There can be a number of reasons behind the actual cause of jitter in your network. Determining the exact cause can help you identify the right solution and fix the overall experience. Let’s discuss some of the most common causes of jitter:

1. Overcrowded Network

As the label suggests, network congestion is caused when your network is full of excessively connected devices, such as tablets, desktops, laptops, IoT, and mobile devices. Although a router may support up to 250 devices, it doesn’t mean that the internet experience on all those devices would be the same.

Since all those connected devices use the same ISP that your router does, it will exhaust the bandwidth of your connection, ultimately slowing down your internet speeds. Due to insufficient bandwidth, you will experience connection drops while on a Skype or Zoom call or stutter during online games.

2. Wireless Networks

You cannot gauge the quality of a wired connection with a wireless connection. When you are connected to your router or modem through an ethernet cable, you get unfiltered speed. You get the exact internet speed that your ISP is providing.

But that’s not the case when you are on a wireless connection. There are a lot of things that can interfere with your Wi-Fi signals, slowing down your connection speed and causing continuous jittering. For instance, your device may be too far from the Wi-Fi spot.

Activities like online video meetings and online gaming require excessive bandwidth. But if you lose bandwidth, you will most likely experience jitter and a poor connection.

3. Bad Hardware/Configuration

Oftentimes, it is the configuration of your router or modem that may be causing continuous jitter. If it is not the configuration, then it can be the out-of-date firmware of your router that may interfere with the quality of the connection.

You should also take a physical examination of your ethernet cable or your router and check if the hardware is damaged from somewhere or if the cable has torn or worn-out wires.

How Much Jitter is Acceptable for a Smooth Connection?

Jitter tolerance depends upon its intensity and frequency. If there’s an abnormal fluctuation in your network jitter, it may not cause much of a difference in internet connection, quality, or speed. In fact, in some services like online streaming, there’s a high tolerance of jitter due to the unidirectional nature of the data packets.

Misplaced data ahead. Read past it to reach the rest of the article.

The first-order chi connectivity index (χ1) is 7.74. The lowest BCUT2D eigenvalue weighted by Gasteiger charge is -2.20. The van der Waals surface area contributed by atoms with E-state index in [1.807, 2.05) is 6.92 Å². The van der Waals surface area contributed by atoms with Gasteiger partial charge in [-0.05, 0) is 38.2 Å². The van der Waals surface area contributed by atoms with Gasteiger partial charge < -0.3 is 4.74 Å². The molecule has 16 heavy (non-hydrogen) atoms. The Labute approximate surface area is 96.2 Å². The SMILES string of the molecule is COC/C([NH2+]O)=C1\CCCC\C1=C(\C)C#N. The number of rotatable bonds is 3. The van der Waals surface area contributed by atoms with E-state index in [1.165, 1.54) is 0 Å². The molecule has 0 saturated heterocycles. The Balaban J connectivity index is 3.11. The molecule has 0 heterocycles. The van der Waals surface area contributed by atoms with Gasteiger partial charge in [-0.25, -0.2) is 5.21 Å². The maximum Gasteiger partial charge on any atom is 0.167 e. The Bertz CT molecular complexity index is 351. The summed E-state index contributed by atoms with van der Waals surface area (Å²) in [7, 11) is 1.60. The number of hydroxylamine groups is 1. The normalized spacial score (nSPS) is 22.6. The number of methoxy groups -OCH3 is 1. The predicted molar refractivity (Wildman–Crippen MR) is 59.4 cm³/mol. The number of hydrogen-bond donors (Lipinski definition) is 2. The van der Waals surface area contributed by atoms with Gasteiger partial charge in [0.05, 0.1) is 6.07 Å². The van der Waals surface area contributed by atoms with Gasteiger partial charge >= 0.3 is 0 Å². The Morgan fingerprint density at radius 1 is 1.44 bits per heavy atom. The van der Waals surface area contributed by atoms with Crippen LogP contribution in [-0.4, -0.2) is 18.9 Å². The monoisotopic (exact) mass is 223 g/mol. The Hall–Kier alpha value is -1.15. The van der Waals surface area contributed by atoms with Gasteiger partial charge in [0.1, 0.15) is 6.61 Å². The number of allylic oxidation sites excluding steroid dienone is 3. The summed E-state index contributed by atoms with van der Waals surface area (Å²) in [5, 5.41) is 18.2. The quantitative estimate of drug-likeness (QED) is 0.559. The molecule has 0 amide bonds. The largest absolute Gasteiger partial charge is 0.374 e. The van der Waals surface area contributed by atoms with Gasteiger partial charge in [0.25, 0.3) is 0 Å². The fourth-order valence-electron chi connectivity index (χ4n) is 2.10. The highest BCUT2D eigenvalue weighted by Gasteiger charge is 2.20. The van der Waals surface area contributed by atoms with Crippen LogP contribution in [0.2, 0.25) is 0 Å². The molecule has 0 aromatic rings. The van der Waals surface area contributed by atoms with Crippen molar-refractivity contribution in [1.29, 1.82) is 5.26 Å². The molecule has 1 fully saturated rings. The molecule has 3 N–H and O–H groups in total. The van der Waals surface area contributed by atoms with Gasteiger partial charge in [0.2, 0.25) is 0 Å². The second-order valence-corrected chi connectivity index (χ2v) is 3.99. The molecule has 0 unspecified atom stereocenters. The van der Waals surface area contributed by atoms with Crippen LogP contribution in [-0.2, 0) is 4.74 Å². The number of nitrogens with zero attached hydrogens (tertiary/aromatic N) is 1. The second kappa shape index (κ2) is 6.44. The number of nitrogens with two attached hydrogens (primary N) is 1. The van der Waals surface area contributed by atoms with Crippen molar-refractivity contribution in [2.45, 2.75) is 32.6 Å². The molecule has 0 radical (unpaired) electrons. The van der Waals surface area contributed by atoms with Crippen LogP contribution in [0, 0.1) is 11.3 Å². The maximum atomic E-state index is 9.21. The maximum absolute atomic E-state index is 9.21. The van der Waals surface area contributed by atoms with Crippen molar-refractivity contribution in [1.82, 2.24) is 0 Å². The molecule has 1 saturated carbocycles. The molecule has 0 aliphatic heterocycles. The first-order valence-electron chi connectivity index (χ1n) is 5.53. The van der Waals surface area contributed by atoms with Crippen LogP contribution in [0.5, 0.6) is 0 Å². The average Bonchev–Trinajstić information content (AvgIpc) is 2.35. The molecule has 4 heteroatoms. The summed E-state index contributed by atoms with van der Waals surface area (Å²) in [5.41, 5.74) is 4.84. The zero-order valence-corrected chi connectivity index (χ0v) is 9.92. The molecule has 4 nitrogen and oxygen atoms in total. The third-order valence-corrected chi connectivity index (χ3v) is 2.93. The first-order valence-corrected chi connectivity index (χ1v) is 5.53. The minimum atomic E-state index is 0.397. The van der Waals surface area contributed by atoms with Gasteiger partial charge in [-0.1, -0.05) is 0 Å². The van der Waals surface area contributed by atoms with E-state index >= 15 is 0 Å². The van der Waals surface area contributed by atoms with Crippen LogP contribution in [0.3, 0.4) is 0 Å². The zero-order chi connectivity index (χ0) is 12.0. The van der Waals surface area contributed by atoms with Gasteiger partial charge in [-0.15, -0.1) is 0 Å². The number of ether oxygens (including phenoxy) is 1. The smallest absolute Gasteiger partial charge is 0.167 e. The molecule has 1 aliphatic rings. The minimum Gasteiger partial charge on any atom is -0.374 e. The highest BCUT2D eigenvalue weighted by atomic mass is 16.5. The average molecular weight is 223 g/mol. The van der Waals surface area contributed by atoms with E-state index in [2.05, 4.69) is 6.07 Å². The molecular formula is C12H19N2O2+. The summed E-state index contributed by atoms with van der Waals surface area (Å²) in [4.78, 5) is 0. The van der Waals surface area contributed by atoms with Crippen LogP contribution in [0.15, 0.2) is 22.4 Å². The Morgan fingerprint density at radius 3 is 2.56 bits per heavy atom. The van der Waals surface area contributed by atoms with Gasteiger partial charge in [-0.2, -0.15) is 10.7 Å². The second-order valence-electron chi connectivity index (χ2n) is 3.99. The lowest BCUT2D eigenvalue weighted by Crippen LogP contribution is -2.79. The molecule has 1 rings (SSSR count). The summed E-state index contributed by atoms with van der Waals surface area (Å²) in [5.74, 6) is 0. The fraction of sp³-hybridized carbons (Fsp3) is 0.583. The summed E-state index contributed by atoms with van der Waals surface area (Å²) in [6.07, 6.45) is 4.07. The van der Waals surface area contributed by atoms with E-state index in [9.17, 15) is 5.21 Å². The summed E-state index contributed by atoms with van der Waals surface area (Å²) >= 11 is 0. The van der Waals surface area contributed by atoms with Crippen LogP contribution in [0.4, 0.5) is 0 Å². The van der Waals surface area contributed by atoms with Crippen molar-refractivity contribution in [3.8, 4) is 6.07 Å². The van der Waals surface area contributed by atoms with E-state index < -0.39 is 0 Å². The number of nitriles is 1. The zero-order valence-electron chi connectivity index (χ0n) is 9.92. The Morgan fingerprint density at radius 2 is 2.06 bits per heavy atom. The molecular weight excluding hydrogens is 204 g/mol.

But for some other applications, even a slightly higher jitter can disrupt the user experience like VoIP calling. Here, it gets important to understand how much jitter can be tolerated.

An acceptable jitter should be no more than 30ms (millisecond). If it goes higher than the acceptable jitter level, you will start feeling its effects. Secondly and most importantly, the resulting packet loss shouldn’t be more than 1%. As jitter also affects your network latency, an acceptable latency would be no more than 150ms or 300ms if you are calculating the round-trip time (RTT).

You can take a network jitter test or latency test through the mobile application of the Ookla speed test tool.

Summing Up

Continuous jitter is not a pleasant experience at all. If you face this problem while playing online games, you will get agitated, and you may end up taking it all up on your device. If you experience stutter during a C-suite meeting, you may end up with miscommunication or similar problems, which you would never want.

Upgrade your router, set up QoS if you need to, or install a buffer device to make jitter go away for good, leaving you with a seamless internet experience.


1. Does Jitter Affect Internet Speed?

The problem with jitter is the delay in the interval between the data packets. If the jitter is low, you wouldn’t feel any internet speed-related problem at all, but of course, it would also depend on the activity, such as streaming on Netflix.

But for the same applications like VoIP services and online game applications, you would notice speed-related issues if the jitter is too high. Your connection will suffer high packet loss, higher latency, and fluctuation in download and upload speeds.

2. Why Is My Ping High When My Internet Is Good?

Ping or latency tells us the time it takes data packets to reach the destination server, and for some applications, to return back to your device. If you are playing Valorant on a regional server that is not optimal for your region, you will face high ping issues because of the time it takes for data packets to move between the server and your system. Here, you wouldn’t need to upgrade your internet connection as your ping should improve when you switch to a server that is closest to your region.

Mohsin Qadir An information security analyst in the making, a father of an adorable kid and a technology writer (Contributor). He can be found lurking around top network security blogs, looking for scoops on information security and privacy trends.